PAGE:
Sea otters

Sea otters

National Aquarium Denmark’s new residents

Now you can visit our cute sea otter from Alaska at The National Aquarium Denmark’s where we have built new facilities, which are specially adapted to their antics.

Meet the playful sea otters 


Havodder MoJoe2Gender: Mal
Weight: 28 kg.
Rescued: 23rd June 2010

Struck by a boat
Mojoe is the older of the two sea otters at National Aquarium Denmark. He was found alone in Homer, Alaska, when he was four months old.

Mojoe had a broken jaw and several cuts, suggesting that he had been hit by a boat. The staff at the Alaska SeaLife Center worked very hard to get him healthy and within months he had made a full recovery.

Mojoe is a beautiful sea otter, and is easy to recognize because he is bigger than the female Agnes. Moreover, his face is lighter in colour – indeed it may even look like he has a white beard like Santa.



Gender: Female
Weight: 18 kg.
Rescued: April 14, 2013

Agnes was just a day old when she was found alone at Tutka Bay in Homer, Alaska. She weighed just 1.5 kg. As Agnes was so young the zookeepers had to act as her mother-sea otter. In the beginning they gave her bottle feeding and grooming her after a swim. A month later she was ready to eat small clam treats. Today she eats lots, mussels and squid, etc..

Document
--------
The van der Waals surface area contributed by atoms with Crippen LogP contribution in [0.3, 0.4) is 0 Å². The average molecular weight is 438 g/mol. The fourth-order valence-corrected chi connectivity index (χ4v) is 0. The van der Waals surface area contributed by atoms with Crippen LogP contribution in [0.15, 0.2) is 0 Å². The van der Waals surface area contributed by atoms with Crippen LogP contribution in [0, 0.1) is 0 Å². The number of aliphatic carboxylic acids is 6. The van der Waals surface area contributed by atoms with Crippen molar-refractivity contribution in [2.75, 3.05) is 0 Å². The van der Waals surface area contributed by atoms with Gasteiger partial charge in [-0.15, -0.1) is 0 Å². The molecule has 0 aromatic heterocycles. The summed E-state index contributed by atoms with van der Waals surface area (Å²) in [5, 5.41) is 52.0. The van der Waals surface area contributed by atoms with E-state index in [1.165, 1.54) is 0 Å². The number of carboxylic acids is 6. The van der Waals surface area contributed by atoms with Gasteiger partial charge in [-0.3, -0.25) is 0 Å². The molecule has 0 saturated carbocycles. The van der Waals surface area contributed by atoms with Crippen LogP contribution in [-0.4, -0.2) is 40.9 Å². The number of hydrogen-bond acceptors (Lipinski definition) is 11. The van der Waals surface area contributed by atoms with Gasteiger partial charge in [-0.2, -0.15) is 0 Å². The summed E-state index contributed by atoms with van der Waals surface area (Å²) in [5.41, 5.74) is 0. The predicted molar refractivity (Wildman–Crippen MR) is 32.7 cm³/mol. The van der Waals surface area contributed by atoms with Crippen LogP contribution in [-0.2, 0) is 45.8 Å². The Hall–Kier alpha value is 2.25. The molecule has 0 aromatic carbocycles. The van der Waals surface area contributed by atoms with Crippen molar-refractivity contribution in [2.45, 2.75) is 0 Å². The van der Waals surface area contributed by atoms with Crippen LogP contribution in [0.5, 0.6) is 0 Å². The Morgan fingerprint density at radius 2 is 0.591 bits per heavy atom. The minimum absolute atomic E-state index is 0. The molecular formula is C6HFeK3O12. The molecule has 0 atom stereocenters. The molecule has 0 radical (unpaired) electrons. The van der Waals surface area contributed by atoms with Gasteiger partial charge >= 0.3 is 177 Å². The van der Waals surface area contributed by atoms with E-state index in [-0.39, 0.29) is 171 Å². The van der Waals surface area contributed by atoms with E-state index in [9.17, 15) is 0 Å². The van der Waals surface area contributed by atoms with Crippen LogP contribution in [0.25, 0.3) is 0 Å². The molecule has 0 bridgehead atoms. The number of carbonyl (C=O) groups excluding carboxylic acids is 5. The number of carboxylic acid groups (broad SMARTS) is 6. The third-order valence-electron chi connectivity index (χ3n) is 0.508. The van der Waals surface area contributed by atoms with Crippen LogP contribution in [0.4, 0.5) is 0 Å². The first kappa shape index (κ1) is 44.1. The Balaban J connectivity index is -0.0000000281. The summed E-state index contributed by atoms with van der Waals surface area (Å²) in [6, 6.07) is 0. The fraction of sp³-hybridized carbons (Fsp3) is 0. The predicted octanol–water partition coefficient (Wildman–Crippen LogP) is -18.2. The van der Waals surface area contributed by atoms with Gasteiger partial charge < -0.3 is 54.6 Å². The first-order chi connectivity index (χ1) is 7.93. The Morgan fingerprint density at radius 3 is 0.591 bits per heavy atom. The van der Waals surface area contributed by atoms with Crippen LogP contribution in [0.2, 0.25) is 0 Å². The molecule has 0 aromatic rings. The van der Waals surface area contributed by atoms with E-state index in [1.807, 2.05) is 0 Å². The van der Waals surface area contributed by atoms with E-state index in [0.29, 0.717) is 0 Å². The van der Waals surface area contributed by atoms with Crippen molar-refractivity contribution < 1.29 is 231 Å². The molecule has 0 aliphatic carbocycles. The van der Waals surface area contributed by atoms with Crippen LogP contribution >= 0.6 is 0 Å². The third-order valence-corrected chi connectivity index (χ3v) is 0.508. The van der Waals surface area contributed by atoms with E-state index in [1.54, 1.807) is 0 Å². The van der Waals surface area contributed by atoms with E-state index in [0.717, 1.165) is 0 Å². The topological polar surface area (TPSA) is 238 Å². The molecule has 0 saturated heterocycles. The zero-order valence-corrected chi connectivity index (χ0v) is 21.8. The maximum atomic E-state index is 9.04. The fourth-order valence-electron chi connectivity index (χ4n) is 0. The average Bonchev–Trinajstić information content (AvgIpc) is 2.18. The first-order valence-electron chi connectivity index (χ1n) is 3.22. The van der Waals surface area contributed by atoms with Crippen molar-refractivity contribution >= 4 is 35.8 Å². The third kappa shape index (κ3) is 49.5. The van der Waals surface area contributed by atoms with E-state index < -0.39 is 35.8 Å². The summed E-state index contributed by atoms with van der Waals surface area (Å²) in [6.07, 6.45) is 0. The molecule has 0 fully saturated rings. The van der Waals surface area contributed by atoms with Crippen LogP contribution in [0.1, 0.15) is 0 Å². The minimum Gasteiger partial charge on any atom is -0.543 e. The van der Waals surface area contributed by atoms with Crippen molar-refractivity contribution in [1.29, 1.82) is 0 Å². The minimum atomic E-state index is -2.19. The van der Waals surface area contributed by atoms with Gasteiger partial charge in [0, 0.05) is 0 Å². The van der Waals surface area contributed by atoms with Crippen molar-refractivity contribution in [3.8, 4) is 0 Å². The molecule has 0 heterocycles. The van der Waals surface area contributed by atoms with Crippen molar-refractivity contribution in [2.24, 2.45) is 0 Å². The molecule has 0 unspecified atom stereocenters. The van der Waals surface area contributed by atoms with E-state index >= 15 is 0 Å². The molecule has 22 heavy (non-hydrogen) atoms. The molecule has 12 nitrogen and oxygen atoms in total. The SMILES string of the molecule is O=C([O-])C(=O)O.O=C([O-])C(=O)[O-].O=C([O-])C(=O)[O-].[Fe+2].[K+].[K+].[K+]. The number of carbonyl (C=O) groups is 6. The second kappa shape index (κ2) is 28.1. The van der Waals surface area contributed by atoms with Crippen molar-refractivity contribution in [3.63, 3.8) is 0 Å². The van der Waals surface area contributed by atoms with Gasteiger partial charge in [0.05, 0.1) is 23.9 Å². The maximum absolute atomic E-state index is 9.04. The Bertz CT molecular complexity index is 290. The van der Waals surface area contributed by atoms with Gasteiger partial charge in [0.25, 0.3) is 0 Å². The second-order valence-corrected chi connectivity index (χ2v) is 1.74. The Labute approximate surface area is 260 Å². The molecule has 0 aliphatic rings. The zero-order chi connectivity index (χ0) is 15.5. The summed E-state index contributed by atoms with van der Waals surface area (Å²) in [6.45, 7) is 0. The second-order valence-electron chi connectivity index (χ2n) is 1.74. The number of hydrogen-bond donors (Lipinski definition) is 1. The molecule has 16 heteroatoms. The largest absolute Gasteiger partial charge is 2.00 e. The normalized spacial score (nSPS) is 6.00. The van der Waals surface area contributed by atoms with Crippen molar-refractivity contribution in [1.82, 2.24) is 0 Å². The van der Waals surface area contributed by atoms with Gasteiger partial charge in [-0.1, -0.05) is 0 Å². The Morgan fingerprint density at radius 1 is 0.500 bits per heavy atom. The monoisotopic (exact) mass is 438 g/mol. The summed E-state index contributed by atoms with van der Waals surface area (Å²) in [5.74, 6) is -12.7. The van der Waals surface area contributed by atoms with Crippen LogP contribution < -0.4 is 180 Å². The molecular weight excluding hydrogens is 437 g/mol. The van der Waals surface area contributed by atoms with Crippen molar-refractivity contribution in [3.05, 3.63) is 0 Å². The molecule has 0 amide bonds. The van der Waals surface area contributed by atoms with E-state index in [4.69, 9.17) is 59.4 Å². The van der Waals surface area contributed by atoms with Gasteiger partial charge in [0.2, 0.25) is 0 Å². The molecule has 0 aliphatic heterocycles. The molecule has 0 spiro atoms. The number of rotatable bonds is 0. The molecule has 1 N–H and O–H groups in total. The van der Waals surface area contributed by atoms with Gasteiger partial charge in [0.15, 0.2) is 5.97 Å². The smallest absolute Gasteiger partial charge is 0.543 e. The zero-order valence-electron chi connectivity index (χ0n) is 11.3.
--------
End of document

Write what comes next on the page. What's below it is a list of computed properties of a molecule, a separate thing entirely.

Agnes is very interested in people and has a curious and courageous personality. She is the first mover and does not hesitate to check out new scenarios.

Unlike Mojoe, Agnes has a dark face, which will lighten as she gets older. Another of Agnes’ specialties is that she has mastered the art of doing backward somersaults in the water. She is also vocal.

Did you know

Sea otters have the thickest fur of all mammals
A sea otter’s coat has up to 155,000 hairs per. square centimeters compared to a human head which has about 100,000 hairs in total. Sea otters have no blubber like other marine mammals. Their only insulation against the cold water is the air between the hairs in the coat.

It is vital for sea otters that their fur is clean
Sea otters spend four to six hours a day grooming their hair and removing food debris, dirt or oil with their paws and claws. If their coat is not completely clean, it loses the water-repellent properties that keep the sea otters body warm and dry.

The mother wraps seaweed around her young while she is out finding food
Seaweed prevents the baby from drifting away. Sea otters gather their food – for example sea urchins, crabs and shellfish – on the seabed. They live along the coast where the water is rarely deeper than 30 meters.

Meet our zookeepers

Before the sea otters arrived in Denmark our zookeepers had already been to Alaska to learn all about them. The sea otters are keeping our zookeepers very busy as they require a lot of training and feeding. We have purchased toys to them and you can come and see Mojoe and Agnes playing with them.

Kristian Lindgård Jensen

Louise Bret Walther

Mette Nielsen

Michelle Lamm